Topic: Music is good for you—? For musicians, it may seem obvious that we learn music for its own sake; but for policy makers, carers and children, other reasons may seem more significant, with music education often justified in terms of its personal, social and cultural value. What is the current state of play in research that attempts to evaluate the non-musical benefits of learning music?
Supervisor: Kim Burwell

Topic: Personal characteristics in interpreting Beethoven’s and Brahms’s violin sonatas: choose two violinists from a comparable period (i.e. two contemporaries of each-other) and study their recordings of at least one sonata of each named composer.
Supervisor: Dorottya Fabian

Topic: The role of UNSW Opera and UNSW Music Department in promoting early music in Sydney during the 1970s: A study of historical records including press reception.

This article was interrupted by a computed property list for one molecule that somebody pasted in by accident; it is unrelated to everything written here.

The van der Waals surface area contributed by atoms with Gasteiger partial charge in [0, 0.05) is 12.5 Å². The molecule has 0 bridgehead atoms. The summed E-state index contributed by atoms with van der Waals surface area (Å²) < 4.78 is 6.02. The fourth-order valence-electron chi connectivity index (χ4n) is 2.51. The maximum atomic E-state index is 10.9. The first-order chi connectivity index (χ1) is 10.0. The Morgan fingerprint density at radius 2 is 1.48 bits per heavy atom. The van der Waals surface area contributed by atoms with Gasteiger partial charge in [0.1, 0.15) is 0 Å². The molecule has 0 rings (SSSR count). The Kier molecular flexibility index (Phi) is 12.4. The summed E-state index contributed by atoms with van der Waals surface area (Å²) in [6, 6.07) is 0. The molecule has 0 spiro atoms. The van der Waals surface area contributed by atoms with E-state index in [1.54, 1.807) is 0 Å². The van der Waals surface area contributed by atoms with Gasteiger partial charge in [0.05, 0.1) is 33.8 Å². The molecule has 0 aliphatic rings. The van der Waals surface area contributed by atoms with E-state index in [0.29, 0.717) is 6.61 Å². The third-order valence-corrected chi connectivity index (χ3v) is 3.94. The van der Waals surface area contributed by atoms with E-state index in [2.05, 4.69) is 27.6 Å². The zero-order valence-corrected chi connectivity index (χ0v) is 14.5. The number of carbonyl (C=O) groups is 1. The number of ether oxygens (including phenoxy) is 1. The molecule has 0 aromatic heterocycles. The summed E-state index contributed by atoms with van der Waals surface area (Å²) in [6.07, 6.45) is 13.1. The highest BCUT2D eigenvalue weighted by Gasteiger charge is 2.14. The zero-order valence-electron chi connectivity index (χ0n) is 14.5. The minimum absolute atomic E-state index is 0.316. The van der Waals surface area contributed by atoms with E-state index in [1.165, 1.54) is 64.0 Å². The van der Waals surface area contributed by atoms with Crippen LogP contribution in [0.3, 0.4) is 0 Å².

Supervisor: Dorottya Fabian

Topic: Early vocal style on record: Singing bel canto at the turn of the 20th century.
Supervisor: Dorottya Fabian

Topic: How do researchers define a musician?
When do we call someone a ‘musician’? Is it based on how well they play, how much they know about music, where they were trained, or some other criterion? Is it a combination of these things? Researchers performing comparative investigations of so-called ‘musicians’ versus ‘non-musicians’ are faced with solving this question. In some sub-disciplines, in particular music-psychology, we often find highly simplistic solutions, such as defining a musician as someone who has had more than 2 years of music lessons. The topic involves cataloguing a number of solutions proposed, and assessing their validity in addressing this important, implicit, but poorly understood question. The topic is part of a larger project that is nearing its conclusion, and offers an important opportunity for publication in an important journal for a suitably motivated candidate. The project also presents an important springboard into further research.